Warning: This article contains spoilers for the start of the series and for The Last of Us gameplay.
In 2013, screenwriter Neil Druckmann and developer Naughty Dog traumatized a generation of gamers with what could be the most devastating start in video game history (until The Last of Us: Part II). The Last of Us opens infamously as a punch, having the player watch as a devastated Joel holds his dying daughter in his arms in the midst of a raging zombie apocalypse. It’s one of the things that made The Last of Us the cornerstone it is today.establishing an integral part of our protagonist’s motivations and setting the stage for an emotionally draining game.
So, How do you go about adapting it to a television series? Apparently making it even more heartbreaking. Series directors Druckmann and Craig Mazin could have done a literal adaptation of the beginning of the game and it would still be an effective introduction, but instead they give us valuable time with Sarah (Nico Parker) and take the opportunity to gradually create a chilling tension. The end result, Sarah’s death in the arms of Joel (Pedro Pascal), is the same, but the journey to get there is a key example of how adaptations can build on their predecessors while remaining faithful to them.
What has changed and what remains the same as in the game
The TV series doesn’t change the introduction so much, but expands on it. In fact, it literally doubles the length of the intro; in-game, it takes about 15 minutes to go from hitting the play button to seeing the opening title, while the series runs longer, spending 34 minutes setting up the setting before jumping forward 20 years. Of those 34 minutes, only about 10 are dedicated directly to adapting scenes from the game.specifically, the moment when Joel, Sarah and Tommy (Gabriel Luna) book to leave the city, and remain faithful to the source to the point of showing Joel choosing to continue driving next to a family that pleads for help .
What fills in the other 24 minutes? First up, some context for the virus the characters are about to face, with a snippet from a 1968 talk show in which doctors explain the threat a certain type of fungus could pose to the human race. (Interestingly, the game saved its terrified reporting snippets for after the initial intro, placing them over the opening credits that follow the title.) This serves, again, to build a bit of tension before we basically get to see a day in the life of Sarah.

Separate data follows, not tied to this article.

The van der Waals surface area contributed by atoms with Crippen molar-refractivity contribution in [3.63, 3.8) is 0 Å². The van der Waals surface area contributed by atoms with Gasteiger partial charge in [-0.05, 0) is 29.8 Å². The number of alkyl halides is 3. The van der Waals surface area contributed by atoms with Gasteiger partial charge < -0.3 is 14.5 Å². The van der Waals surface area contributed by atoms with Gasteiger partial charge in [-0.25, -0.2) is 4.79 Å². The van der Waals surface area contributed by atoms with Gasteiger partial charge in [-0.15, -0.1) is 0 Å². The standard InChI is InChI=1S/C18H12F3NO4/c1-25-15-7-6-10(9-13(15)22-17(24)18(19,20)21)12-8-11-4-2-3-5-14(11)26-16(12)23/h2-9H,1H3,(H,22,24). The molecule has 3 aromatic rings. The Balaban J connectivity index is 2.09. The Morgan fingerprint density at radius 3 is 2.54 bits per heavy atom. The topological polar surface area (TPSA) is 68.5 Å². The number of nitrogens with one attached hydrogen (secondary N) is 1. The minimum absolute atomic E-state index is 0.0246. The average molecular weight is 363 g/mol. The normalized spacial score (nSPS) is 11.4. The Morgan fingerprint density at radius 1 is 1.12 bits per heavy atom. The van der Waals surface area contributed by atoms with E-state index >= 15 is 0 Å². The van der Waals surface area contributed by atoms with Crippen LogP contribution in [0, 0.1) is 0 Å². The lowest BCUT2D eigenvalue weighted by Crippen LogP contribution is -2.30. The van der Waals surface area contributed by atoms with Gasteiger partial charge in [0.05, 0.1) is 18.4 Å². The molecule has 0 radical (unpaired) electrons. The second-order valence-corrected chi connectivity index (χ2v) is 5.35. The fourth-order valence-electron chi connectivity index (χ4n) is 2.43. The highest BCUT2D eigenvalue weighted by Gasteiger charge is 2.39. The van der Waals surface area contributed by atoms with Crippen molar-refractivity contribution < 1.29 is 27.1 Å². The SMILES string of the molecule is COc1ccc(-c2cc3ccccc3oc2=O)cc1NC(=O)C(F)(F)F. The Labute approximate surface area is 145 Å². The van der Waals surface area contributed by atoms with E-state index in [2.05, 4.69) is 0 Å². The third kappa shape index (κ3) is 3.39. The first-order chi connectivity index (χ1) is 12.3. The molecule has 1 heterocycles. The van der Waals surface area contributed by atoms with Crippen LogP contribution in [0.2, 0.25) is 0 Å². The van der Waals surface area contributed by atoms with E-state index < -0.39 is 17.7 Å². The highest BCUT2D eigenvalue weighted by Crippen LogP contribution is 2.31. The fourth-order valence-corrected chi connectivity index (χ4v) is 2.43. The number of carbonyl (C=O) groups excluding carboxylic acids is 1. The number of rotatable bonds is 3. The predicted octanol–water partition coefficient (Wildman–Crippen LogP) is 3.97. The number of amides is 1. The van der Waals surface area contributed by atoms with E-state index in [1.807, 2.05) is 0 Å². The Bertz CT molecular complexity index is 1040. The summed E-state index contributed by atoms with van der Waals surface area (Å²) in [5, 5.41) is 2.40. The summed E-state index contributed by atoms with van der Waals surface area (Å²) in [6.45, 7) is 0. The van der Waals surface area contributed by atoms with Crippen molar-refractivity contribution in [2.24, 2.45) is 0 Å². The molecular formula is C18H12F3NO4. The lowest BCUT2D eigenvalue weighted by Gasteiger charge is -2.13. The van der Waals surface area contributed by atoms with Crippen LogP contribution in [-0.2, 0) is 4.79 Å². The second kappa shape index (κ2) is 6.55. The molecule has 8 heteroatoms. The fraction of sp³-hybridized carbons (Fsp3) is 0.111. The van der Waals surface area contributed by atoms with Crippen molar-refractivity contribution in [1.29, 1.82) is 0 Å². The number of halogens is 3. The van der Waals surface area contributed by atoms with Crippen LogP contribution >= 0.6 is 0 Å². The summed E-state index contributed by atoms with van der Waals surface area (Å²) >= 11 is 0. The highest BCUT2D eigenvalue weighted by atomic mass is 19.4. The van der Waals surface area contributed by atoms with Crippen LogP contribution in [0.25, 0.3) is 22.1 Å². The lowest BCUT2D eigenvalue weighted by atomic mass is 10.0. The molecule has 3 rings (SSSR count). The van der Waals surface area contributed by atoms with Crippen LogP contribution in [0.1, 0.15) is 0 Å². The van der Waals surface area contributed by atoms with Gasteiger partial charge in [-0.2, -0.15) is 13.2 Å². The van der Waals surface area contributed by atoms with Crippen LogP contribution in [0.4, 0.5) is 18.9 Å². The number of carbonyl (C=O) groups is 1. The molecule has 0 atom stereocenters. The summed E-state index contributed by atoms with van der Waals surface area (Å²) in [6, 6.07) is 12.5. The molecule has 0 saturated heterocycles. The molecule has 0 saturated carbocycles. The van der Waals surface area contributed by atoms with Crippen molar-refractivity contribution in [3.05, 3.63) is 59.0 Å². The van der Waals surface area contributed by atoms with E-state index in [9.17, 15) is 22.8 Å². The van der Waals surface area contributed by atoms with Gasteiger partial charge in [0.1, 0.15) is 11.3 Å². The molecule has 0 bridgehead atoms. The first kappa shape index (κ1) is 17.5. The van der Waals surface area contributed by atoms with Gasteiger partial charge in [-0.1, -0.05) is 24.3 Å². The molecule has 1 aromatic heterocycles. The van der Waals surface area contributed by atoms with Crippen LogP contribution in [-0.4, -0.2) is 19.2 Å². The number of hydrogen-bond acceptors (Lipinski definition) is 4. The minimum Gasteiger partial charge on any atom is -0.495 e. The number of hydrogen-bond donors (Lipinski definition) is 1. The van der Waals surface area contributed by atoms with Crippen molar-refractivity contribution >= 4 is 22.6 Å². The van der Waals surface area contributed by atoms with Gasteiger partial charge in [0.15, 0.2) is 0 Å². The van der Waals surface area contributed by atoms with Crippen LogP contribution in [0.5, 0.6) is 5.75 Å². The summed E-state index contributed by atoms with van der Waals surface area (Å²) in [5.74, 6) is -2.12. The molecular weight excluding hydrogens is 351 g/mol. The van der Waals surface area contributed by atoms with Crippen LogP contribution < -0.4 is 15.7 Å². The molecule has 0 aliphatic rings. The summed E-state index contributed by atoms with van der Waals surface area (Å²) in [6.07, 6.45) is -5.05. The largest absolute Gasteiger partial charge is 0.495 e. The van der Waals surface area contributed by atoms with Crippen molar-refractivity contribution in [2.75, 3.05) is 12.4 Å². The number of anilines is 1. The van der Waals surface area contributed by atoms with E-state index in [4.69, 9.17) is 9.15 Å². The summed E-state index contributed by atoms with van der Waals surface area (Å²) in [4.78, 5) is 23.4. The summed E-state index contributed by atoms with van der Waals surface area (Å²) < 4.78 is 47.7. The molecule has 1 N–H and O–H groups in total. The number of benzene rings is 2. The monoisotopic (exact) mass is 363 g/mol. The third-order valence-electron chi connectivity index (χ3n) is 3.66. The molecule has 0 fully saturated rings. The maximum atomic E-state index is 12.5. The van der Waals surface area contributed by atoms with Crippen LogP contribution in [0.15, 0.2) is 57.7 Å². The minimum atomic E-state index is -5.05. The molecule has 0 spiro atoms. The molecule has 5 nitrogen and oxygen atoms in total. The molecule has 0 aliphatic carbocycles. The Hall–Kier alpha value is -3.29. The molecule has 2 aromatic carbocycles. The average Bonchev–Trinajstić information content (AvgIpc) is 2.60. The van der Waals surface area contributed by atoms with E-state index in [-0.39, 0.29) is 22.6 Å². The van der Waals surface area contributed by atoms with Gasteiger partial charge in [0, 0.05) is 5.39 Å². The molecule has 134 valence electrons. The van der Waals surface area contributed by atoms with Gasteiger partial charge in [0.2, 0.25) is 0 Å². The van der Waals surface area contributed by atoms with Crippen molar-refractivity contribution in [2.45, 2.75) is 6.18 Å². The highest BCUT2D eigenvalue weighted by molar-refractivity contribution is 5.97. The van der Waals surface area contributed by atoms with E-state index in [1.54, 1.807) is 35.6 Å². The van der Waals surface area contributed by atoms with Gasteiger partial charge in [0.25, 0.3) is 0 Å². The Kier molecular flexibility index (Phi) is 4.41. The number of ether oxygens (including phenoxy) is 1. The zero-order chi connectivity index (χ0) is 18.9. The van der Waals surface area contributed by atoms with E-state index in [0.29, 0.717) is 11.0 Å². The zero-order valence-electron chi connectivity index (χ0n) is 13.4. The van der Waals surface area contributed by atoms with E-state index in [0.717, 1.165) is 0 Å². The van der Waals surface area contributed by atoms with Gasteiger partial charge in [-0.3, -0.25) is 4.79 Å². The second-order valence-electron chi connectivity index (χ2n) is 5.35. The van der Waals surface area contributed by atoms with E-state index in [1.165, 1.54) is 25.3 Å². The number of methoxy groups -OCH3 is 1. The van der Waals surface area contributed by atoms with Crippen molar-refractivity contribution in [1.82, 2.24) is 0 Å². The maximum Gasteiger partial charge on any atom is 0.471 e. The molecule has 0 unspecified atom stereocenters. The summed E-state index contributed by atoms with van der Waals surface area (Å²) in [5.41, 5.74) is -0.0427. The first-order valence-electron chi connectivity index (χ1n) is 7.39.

The TV series does not rush to its death. Instead, we spent precious time with her, seeing the world through his eyes hours before it descends into chaos. We don’t start at night, but at breakfast, with her making eggs for Joel’s birthday. From there, we see her live from day to day: going to school, going into town to fix Joel’s watch, begrudgingly spending time with the neighbors, and watching in horror as the pandemic begins to unfold.
Why are the changes important?
Considering Sarah is still dead at the premiere, these additions might just seem like an indulgent way to stretch out an episode that’s already 86 minutes long. But it is clear that Druckmann and Mazin (co-authors of the episode) have a more considered goal, based on add weight to Sarah’s final death. There is humanity in the mundane, and seeing her perform these seemingly unimportant actions allows us to get to know her better as a character, which makes us grow fonder of her.
In the morning, we get to know her as a caretaker of sorts, making sure her dad gets a birthday breakfast, while also intertwining some lovely banter between her, Joel, and Tommy. And in the game, although we did see her give the fixed watch to Joel, we did not see what he thought to go to the city to repair it. And when she’s out with the Adlers, it’s clear she’s not thrilled to be there, but she’s a devoted enough daughter to comply with Joel’s request without arguing too much.